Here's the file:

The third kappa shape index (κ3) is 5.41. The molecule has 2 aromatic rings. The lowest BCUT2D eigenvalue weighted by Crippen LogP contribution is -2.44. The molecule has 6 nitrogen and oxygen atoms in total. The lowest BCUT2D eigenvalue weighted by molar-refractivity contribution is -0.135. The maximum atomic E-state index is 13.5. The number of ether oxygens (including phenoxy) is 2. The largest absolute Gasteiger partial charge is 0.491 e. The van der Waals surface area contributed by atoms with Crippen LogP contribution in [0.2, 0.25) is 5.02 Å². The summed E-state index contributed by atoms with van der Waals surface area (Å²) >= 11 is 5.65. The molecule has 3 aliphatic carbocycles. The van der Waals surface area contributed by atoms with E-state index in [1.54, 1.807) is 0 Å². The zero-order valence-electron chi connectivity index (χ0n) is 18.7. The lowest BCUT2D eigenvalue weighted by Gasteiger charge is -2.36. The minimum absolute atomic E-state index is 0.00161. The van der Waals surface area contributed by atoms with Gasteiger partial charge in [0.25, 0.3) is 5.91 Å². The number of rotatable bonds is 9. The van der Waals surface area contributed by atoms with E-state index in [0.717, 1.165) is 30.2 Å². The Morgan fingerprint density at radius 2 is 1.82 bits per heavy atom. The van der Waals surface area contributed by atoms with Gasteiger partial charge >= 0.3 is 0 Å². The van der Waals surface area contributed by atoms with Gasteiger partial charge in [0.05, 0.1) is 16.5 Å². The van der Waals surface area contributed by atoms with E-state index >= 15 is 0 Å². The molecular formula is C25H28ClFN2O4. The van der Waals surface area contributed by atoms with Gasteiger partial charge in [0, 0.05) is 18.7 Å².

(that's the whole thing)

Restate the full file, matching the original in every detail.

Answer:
The third kappa shape index (κ3) is 5.41. The molecule has 2 aromatic rings. The lowest BCUT2D eigenvalue weighted by Crippen LogP contribution is -2.44. The molecule has 6 nitrogen and oxygen atoms in total. The lowest BCUT2D eigenvalue weighted by molar-refractivity contribution is -0.135. The maximum atomic E-state index is 13.5. The number of ether oxygens (including phenoxy) is 2. The largest absolute Gasteiger partial charge is 0.491 e. The van der Waals surface area contributed by atoms with Crippen LogP contribution in [0.2, 0.25) is 5.02 Å². The summed E-state index contributed by atoms with van der Waals surface area (Å²) >= 11 is 5.65. The molecule has 3 aliphatic carbocycles. The van der Waals surface area contributed by atoms with E-state index in [1.54, 1.807) is 0 Å². The zero-order valence-electron chi connectivity index (χ0n) is 18.7. The lowest BCUT2D eigenvalue weighted by Gasteiger charge is -2.36. The minimum absolute atomic E-state index is 0.00161. The van der Waals surface area contributed by atoms with Gasteiger partial charge in [0.25, 0.3) is 5.91 Å². The number of rotatable bonds is 9. The van der Waals surface area contributed by atoms with E-state index in [0.717, 1.165) is 30.2 Å². The Morgan fingerprint density at radius 2 is 1.82 bits per heavy atom. The van der Waals surface area contributed by atoms with Gasteiger partial charge >= 0.3 is 0 Å². The van der Waals surface area contributed by atoms with Gasteiger partial charge in [0.05, 0.1) is 16.5 Å². The van der Waals surface area contributed by atoms with E-state index >= 15 is 0 Å². The molecular formula is C25H28ClFN2O4. The van der Waals surface area contributed by atoms with Gasteiger partial charge in [0, 0.05) is 18.7 Å².